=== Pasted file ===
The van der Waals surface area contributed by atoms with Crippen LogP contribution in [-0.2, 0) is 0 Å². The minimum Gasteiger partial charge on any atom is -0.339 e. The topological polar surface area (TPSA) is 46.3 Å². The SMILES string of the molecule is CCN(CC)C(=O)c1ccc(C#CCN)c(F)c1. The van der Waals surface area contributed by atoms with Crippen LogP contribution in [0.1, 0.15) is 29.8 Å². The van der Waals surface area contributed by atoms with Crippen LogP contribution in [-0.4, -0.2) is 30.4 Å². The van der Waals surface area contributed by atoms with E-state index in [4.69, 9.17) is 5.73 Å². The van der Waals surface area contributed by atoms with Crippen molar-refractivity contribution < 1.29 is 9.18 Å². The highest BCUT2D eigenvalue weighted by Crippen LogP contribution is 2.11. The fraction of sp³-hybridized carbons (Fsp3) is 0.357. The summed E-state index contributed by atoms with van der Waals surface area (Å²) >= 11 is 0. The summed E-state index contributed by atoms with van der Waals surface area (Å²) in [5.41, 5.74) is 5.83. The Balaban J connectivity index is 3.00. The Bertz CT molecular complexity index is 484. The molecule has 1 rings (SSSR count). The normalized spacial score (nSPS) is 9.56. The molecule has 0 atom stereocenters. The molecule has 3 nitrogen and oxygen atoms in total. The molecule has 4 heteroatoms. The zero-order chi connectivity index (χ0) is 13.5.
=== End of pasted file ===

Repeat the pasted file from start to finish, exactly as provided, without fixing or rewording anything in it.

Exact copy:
The van der Waals surface area contributed by atoms with Crippen LogP contribution in [-0.2, 0) is 0 Å². The minimum Gasteiger partial charge on any atom is -0.339 e. The topological polar surface area (TPSA) is 46.3 Å². The SMILES string of the molecule is CCN(CC)C(=O)c1ccc(C#CCN)c(F)c1. The van der Waals surface area contributed by atoms with Crippen LogP contribution in [0.1, 0.15) is 29.8 Å². The van der Waals surface area contributed by atoms with Crippen LogP contribution in [-0.4, -0.2) is 30.4 Å². The van der Waals surface area contributed by atoms with E-state index in [4.69, 9.17) is 5.73 Å². The van der Waals surface area contributed by atoms with Crippen molar-refractivity contribution < 1.29 is 9.18 Å². The highest BCUT2D eigenvalue weighted by Crippen LogP contribution is 2.11. The fraction of sp³-hybridized carbons (Fsp3) is 0.357. The summed E-state index contributed by atoms with van der Waals surface area (Å²) >= 11 is 0. The summed E-state index contributed by atoms with van der Waals surface area (Å²) in [5.41, 5.74) is 5.83. The Balaban J connectivity index is 3.00. The Bertz CT molecular complexity index is 484. The molecule has 1 rings (SSSR count). The normalized spacial score (nSPS) is 9.56. The molecule has 0 atom stereocenters. The molecule has 3 nitrogen and oxygen atoms in total. The molecule has 4 heteroatoms. The zero-order chi connectivity index (χ0) is 13.5.